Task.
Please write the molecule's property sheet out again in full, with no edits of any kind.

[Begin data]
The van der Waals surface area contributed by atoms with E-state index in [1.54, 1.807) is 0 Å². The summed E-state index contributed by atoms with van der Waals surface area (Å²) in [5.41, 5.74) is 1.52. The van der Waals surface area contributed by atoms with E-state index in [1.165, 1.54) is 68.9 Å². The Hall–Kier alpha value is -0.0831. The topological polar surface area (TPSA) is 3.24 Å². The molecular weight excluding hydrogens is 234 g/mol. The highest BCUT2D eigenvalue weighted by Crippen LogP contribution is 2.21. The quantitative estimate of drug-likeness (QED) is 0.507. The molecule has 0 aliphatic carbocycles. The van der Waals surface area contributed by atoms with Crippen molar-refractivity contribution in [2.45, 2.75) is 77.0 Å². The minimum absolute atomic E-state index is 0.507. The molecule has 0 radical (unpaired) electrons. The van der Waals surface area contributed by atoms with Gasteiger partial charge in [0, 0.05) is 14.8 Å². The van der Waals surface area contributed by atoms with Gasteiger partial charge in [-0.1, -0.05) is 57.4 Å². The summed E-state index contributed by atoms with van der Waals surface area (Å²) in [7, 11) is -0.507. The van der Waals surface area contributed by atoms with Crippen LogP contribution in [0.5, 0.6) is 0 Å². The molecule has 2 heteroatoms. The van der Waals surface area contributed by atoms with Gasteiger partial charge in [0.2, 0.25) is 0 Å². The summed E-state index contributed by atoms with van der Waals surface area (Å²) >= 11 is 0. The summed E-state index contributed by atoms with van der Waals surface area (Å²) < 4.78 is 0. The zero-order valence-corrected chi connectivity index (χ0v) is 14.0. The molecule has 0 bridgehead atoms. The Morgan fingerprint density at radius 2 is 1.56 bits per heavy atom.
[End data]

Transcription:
The van der Waals surface area contributed by atoms with E-state index in [1.54, 1.807) is 0 Å². The summed E-state index contributed by atoms with van der Waals surface area (Å²) in [5.41, 5.74) is 1.52. The van der Waals surface area contributed by atoms with E-state index in [1.165, 1.54) is 68.9 Å². The Hall–Kier alpha value is -0.0831. The topological polar surface area (TPSA) is 3.24 Å². The molecular weight excluding hydrogens is 234 g/mol. The highest BCUT2D eigenvalue weighted by Crippen LogP contribution is 2.21. The quantitative estimate of drug-likeness (QED) is 0.507. The molecule has 0 aliphatic carbocycles. The van der Waals surface area contributed by atoms with Crippen molar-refractivity contribution in [2.45, 2.75) is 77.0 Å². The minimum absolute atomic E-state index is 0.507. The molecule has 0 radical (unpaired) electrons. The van der Waals surface area contributed by atoms with Gasteiger partial charge in [0, 0.05) is 14.8 Å². The van der Waals surface area contributed by atoms with Gasteiger partial charge in [-0.1, -0.05) is 57.4 Å². The summed E-state index contributed by atoms with van der Waals surface area (Å²) in [7, 11) is -0.507. The van der Waals surface area contributed by atoms with Crippen LogP contribution in [0.5, 0.6) is 0 Å². The molecule has 2 heteroatoms. The van der Waals surface area contributed by atoms with Gasteiger partial charge in [0.2, 0.25) is 0 Å². The summed E-state index contributed by atoms with van der Waals surface area (Å²) >= 11 is 0. The summed E-state index contributed by atoms with van der Waals surface area (Å²) < 4.78 is 0. The zero-order valence-corrected chi connectivity index (χ0v) is 14.0. The molecule has 0 bridgehead atoms. The Morgan fingerprint density at radius 2 is 1.56 bits per heavy atom.